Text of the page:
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mensa0
Posts: 191
Joined: January 20th, 2004, 8:56 am

model for yield curve

March 2nd, 2006, 5:38 am

I haven't read the paper, but I've downloaded it and I will.On the physicist/economist issue, in my opinion, all the math skills in the world will not necessarily lead one to a better understanding of the markets.Consider the risk/expected return relationship. Many investors expect a HIGHER return on low risk (low volatility) stocks. They think they'll earn a better return on say, WalMart, Walgreens, or P&G, etc., than on any small, volatile, risky stock, especially in the long run. So, for them, their expected return is inversely related to risk. I see this all the time in the buying habits of many equity investors. Are they just concerned with half of the return distribution? Now, where's the financial model where risk and expected return are inversely related? A model of a market (or a yield curve for that matter) must account for behavior which is probably outside most finance/economic theory, at least in the traditional approaches.Mike
 
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rcohen
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Joined: November 15th, 2001, 12:06 pm

model for yield curve

March 4th, 2006, 7:28 pm

Thanks, saimqn.Very useful feedback, indeed. As discussed in the PM, I will incorporate most of them (especiallly those that are within my time constraints) as I modify the paper.
Last edited by rcohen on March 4th, 2006, 11:00 pm, edited 1 time in total.
 
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farmer
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Joined: December 16th, 2002, 7:09 am

model for yield curve

March 6th, 2006, 12:22 pm

I'm having a moment of doubt as to whether the yield curve calls for a model. Models are useful when you have lots of people dealing with local versions of the same phenomenon over and over. The higher frequency and more standardized and numerous something is, the more it calls for automation. But there is only one US yield curve. And the factors influence it at such a slow pace, you don't lose much by assigning an actual person to spend his whole day following it. And what the benefit of making a model which he can transmit to other people is, and teach to the masses, is not clear to me.So much of science is great because it equips people to deal with situations, with the benefit of the experience, and the trial and error of others. But suppose you play the saxophone. Is the best song you can compose, a song which every music student at every university can be taught to play? It seems like you might throw away an opportunity, when your composition must take the form of a training manual. If you limit yourself to inventing things in a teachable form, you limit your invention to things that can be taught.Maybe there should be a longer time between invention, and reduction to a reproducible system. In other words, coming up with the idea, and then being able to codify the idea, might be years apart. An understanding of the yield curve could precede an ability to put it into math by years. Many people are at the tops of their professions for years, and still wouldn't be able to write a book telling how to do what they do. Getting it in teachable form is less important than getting it right, unless creating it in teachable form is the best way to work on it.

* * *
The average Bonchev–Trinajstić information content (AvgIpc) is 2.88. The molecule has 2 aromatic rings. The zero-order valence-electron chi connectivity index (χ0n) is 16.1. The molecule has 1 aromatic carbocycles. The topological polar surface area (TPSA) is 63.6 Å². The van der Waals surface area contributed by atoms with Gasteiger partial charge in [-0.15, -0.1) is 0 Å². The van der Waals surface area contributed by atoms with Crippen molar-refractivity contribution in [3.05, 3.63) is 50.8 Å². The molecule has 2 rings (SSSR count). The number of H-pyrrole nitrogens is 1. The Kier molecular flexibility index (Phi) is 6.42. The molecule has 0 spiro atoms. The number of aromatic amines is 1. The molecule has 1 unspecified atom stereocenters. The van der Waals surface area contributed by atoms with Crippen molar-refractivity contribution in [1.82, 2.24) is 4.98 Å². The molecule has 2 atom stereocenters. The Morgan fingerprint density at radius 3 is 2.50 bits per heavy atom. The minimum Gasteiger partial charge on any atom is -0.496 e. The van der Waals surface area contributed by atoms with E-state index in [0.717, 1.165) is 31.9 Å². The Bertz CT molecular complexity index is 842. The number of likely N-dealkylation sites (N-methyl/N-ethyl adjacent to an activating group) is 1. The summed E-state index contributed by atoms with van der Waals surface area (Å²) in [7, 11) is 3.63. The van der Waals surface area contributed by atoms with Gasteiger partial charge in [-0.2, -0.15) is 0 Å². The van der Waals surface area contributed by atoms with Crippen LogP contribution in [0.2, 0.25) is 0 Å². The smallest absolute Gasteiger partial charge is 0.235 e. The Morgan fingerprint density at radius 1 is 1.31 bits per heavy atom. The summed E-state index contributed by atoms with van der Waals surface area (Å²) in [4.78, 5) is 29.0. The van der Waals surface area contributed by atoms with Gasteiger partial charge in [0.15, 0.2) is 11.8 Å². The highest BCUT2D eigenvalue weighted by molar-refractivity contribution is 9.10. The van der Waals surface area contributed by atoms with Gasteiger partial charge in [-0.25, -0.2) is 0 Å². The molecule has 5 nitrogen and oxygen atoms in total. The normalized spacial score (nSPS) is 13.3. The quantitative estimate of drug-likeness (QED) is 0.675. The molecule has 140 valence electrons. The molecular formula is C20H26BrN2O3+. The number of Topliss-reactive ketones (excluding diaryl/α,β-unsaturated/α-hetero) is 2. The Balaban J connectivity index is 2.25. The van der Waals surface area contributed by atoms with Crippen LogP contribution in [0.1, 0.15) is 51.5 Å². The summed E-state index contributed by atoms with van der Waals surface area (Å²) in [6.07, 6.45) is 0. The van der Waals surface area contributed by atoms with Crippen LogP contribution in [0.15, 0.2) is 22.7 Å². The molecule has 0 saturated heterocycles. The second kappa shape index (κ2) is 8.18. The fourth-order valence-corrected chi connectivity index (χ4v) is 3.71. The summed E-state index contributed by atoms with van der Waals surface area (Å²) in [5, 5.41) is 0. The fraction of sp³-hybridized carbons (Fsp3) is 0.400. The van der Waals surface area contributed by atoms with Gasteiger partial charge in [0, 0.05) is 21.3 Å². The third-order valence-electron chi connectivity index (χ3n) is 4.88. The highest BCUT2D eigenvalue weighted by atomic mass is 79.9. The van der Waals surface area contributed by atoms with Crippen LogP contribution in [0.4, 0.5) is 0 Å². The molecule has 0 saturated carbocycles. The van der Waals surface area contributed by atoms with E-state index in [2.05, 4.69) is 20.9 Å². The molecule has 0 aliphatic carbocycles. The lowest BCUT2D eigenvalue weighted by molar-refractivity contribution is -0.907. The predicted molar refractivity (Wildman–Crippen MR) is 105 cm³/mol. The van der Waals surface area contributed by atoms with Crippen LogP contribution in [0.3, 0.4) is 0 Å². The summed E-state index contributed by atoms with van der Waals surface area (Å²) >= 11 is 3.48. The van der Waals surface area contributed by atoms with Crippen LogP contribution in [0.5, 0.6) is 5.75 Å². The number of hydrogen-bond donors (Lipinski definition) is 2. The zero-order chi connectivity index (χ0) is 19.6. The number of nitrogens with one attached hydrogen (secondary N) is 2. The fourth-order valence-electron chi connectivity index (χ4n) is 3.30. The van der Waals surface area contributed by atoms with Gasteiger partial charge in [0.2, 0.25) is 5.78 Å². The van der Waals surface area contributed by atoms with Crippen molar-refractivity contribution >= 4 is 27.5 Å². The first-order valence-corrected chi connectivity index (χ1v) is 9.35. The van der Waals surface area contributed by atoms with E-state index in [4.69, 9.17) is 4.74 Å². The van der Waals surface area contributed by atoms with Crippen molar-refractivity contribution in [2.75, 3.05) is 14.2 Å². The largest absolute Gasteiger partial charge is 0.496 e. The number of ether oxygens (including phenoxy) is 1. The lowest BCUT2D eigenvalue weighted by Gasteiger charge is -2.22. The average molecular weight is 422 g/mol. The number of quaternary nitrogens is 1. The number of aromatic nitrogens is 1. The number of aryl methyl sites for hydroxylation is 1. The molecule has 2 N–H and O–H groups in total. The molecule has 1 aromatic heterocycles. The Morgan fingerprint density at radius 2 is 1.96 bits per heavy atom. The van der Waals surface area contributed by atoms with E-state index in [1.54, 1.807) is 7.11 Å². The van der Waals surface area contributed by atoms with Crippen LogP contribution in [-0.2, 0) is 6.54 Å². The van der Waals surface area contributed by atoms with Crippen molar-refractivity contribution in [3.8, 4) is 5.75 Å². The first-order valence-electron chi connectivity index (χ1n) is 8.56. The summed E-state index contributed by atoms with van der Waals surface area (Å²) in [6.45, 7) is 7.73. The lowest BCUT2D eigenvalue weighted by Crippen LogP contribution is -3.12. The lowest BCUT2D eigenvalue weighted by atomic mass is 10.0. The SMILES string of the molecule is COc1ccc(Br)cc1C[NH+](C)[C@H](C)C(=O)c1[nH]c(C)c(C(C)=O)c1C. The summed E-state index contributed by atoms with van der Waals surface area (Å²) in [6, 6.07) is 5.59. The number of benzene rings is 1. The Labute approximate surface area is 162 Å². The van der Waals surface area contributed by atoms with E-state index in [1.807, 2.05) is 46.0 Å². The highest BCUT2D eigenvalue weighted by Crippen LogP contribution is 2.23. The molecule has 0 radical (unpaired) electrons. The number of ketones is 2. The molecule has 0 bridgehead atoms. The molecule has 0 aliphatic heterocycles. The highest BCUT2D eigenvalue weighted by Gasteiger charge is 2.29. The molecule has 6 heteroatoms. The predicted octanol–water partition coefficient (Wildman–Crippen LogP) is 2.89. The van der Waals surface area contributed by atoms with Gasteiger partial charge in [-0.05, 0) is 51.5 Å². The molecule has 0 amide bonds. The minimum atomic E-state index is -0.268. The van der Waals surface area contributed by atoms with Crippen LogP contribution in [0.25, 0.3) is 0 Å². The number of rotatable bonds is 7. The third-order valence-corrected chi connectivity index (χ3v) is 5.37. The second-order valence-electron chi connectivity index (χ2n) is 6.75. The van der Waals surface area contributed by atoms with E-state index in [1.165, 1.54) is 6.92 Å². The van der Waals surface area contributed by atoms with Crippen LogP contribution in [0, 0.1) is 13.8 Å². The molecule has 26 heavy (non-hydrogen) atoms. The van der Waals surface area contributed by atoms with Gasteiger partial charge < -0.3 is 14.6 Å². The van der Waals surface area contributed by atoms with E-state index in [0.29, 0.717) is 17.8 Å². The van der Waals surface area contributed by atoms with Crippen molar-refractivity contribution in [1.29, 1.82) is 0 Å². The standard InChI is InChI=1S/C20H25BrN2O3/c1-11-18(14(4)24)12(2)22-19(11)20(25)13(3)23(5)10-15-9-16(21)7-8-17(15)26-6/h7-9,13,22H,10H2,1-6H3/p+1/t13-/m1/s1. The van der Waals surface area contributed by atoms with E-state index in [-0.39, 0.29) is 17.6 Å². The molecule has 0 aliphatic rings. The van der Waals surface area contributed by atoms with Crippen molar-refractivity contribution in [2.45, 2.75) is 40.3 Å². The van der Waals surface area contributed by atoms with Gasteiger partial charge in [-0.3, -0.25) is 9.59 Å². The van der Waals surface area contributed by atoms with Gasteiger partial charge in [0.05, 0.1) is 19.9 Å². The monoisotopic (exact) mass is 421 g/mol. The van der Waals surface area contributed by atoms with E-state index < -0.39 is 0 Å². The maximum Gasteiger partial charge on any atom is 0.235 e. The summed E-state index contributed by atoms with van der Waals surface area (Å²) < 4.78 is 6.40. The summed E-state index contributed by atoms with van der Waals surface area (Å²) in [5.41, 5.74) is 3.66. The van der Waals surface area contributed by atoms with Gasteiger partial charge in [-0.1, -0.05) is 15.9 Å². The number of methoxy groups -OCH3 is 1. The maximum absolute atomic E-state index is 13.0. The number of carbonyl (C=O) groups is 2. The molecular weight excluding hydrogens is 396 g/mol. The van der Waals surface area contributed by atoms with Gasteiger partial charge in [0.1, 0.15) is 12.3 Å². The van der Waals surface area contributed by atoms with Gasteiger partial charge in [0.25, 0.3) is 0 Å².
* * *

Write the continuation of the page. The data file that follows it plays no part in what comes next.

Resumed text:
Last edited by farmer on March 5th, 2006, 11:00 pm, edited 1 time in total.
 
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farmer
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Joined: December 16th, 2002, 7:09 am

model for yield curve

March 6th, 2006, 1:07 pm

Here's an example, quoting from your paper:Quoteit is accepted that two independent schools of thought lie behind what shapes the curve. These are the (a) market segmentation theory and (b) expectation theory (Fabozzi, 1996 & 1999). Whereas in the former the shape of the yield curve is determined by the supply and demand for securities within each maturity sector, assuming that neither investors nor borrowers are willing to shift from one maturity sector to another, in the latter, broadly speaking, it is presumed that the underlying forward rates signal the market’s expectations of future actual rates.A model might take circumstances as an input, and turn them into an output assuming participants behave in a certain way. More useful it would seem to me, would be actually taking a poll, or otherwise gathering information on why people are choosing to postpone borrowing at every unique moment in history.A model might assume political or economic conditions translate into a certain supply of US government debt at various maturities. But as to whether the US treasury actually decides to lock in certain maturities, might vary from year to year for the "same" set of conditions. So then you're "tuning" your model, when you could simply be figuring out whether Uncle Sam is going to be selling or not, or something.What shapes the yield curve is not static, but is discoverable for each subsequent moment.
Last edited by farmer on March 5th, 2006, 11:00 pm, edited 1 time in total.
 
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rcohen
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Joined: November 15th, 2001, 12:06 pm

model for yield curve

March 7th, 2006, 6:59 pm

QuoteOriginally posted by: farmerAnd what the benefit of making a model which he can transmit to other people is, and teach to the masses, is not clear to me. Check this out:http://www.wilmott.com/messageview.cfm? ... SGDBTABLE=